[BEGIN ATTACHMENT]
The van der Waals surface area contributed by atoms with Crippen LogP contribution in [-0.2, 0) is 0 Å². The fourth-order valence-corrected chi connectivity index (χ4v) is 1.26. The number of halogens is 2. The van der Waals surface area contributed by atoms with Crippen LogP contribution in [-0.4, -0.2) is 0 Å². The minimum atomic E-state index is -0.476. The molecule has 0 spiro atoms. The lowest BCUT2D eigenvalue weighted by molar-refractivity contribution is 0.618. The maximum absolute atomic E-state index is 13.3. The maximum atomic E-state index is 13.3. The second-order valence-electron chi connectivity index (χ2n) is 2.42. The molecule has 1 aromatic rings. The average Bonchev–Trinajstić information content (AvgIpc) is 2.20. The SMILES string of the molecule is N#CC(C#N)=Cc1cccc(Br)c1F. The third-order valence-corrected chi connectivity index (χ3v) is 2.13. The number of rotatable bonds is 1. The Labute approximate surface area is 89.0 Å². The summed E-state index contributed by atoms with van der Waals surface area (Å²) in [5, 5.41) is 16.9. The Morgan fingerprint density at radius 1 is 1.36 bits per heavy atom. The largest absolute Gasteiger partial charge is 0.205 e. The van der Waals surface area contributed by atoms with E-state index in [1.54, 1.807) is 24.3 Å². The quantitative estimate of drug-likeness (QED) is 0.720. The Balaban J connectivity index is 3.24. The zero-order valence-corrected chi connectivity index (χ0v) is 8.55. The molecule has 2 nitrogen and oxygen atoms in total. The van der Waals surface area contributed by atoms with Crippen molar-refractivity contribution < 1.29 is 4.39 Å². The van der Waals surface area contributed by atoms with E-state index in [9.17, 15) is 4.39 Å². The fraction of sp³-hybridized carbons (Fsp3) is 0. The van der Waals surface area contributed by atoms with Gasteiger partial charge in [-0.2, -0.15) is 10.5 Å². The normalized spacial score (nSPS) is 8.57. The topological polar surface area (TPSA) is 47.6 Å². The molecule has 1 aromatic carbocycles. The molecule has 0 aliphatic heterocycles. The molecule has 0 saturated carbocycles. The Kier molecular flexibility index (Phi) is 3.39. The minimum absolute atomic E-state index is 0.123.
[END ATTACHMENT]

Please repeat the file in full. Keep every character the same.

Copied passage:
The van der Waals surface area contributed by atoms with Crippen LogP contribution in [-0.2, 0) is 0 Å². The fourth-order valence-corrected chi connectivity index (χ4v) is 1.26. The number of halogens is 2. The van der Waals surface area contributed by atoms with Crippen LogP contribution in [-0.4, -0.2) is 0 Å². The minimum atomic E-state index is -0.476. The molecule has 0 spiro atoms. The lowest BCUT2D eigenvalue weighted by molar-refractivity contribution is 0.618. The maximum absolute atomic E-state index is 13.3. The maximum atomic E-state index is 13.3. The second-order valence-electron chi connectivity index (χ2n) is 2.42. The molecule has 1 aromatic rings. The average Bonchev–Trinajstić information content (AvgIpc) is 2.20. The SMILES string of the molecule is N#CC(C#N)=Cc1cccc(Br)c1F. The third-order valence-corrected chi connectivity index (χ3v) is 2.13. The number of rotatable bonds is 1. The Labute approximate surface area is 89.0 Å². The summed E-state index contributed by atoms with van der Waals surface area (Å²) in [5, 5.41) is 16.9. The Morgan fingerprint density at radius 1 is 1.36 bits per heavy atom. The largest absolute Gasteiger partial charge is 0.205 e. The van der Waals surface area contributed by atoms with E-state index in [1.54, 1.807) is 24.3 Å². The quantitative estimate of drug-likeness (QED) is 0.720. The Balaban J connectivity index is 3.24. The zero-order valence-corrected chi connectivity index (χ0v) is 8.55. The molecule has 2 nitrogen and oxygen atoms in total. The van der Waals surface area contributed by atoms with Crippen molar-refractivity contribution < 1.29 is 4.39 Å². The van der Waals surface area contributed by atoms with E-state index in [9.17, 15) is 4.39 Å². The fraction of sp³-hybridized carbons (Fsp3) is 0. The van der Waals surface area contributed by atoms with Gasteiger partial charge in [-0.2, -0.15) is 10.5 Å². The normalized spacial score (nSPS) is 8.57. The topological polar surface area (TPSA) is 47.6 Å². The molecule has 1 aromatic carbocycles. The molecule has 0 aliphatic heterocycles. The molecule has 0 saturated carbocycles. The Kier molecular flexibility index (Phi) is 3.39. The minimum absolute atomic E-state index is 0.123.